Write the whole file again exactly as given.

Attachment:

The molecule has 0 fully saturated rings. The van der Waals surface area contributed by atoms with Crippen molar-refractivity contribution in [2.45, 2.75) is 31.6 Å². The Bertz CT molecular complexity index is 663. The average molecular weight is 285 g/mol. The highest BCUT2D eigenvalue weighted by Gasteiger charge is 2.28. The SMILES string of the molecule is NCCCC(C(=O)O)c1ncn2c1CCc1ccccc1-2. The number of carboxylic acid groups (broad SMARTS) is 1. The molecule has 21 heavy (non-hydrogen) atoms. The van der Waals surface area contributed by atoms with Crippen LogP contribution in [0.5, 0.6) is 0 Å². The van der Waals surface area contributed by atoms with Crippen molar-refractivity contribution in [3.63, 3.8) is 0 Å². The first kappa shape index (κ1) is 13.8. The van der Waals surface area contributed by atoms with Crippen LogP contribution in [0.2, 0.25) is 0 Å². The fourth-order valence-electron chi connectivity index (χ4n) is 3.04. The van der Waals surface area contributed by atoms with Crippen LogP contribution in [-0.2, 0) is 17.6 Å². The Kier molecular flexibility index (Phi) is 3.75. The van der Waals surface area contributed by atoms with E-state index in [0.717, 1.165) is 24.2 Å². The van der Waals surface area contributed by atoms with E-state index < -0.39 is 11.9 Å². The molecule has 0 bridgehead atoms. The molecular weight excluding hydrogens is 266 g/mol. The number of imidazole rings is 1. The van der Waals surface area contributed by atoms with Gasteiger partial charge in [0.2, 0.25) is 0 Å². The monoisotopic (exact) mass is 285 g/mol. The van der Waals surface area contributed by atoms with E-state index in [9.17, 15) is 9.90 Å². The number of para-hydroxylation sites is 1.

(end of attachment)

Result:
The molecule has 0 fully saturated rings. The van der Waals surface area contributed by atoms with Crippen molar-refractivity contribution in [2.45, 2.75) is 31.6 Å². The Bertz CT molecular complexity index is 663. The average molecular weight is 285 g/mol. The highest BCUT2D eigenvalue weighted by Gasteiger charge is 2.28. The SMILES string of the molecule is NCCCC(C(=O)O)c1ncn2c1CCc1ccccc1-2. The number of carboxylic acid groups (broad SMARTS) is 1. The molecule has 21 heavy (non-hydrogen) atoms. The van der Waals surface area contributed by atoms with Crippen LogP contribution in [0.5, 0.6) is 0 Å². The van der Waals surface area contributed by atoms with Crippen molar-refractivity contribution in [3.63, 3.8) is 0 Å². The first kappa shape index (κ1) is 13.8. The van der Waals surface area contributed by atoms with Crippen LogP contribution in [0.2, 0.25) is 0 Å². The fourth-order valence-electron chi connectivity index (χ4n) is 3.04. The van der Waals surface area contributed by atoms with Crippen LogP contribution in [-0.2, 0) is 17.6 Å². The Kier molecular flexibility index (Phi) is 3.75. The van der Waals surface area contributed by atoms with E-state index in [0.717, 1.165) is 24.2 Å². The van der Waals surface area contributed by atoms with E-state index < -0.39 is 11.9 Å². The molecule has 0 bridgehead atoms. The molecular weight excluding hydrogens is 266 g/mol. The number of imidazole rings is 1. The van der Waals surface area contributed by atoms with Gasteiger partial charge in [0.2, 0.25) is 0 Å². The monoisotopic (exact) mass is 285 g/mol. The van der Waals surface area contributed by atoms with E-state index in [9.17, 15) is 9.90 Å². The number of para-hydroxylation sites is 1.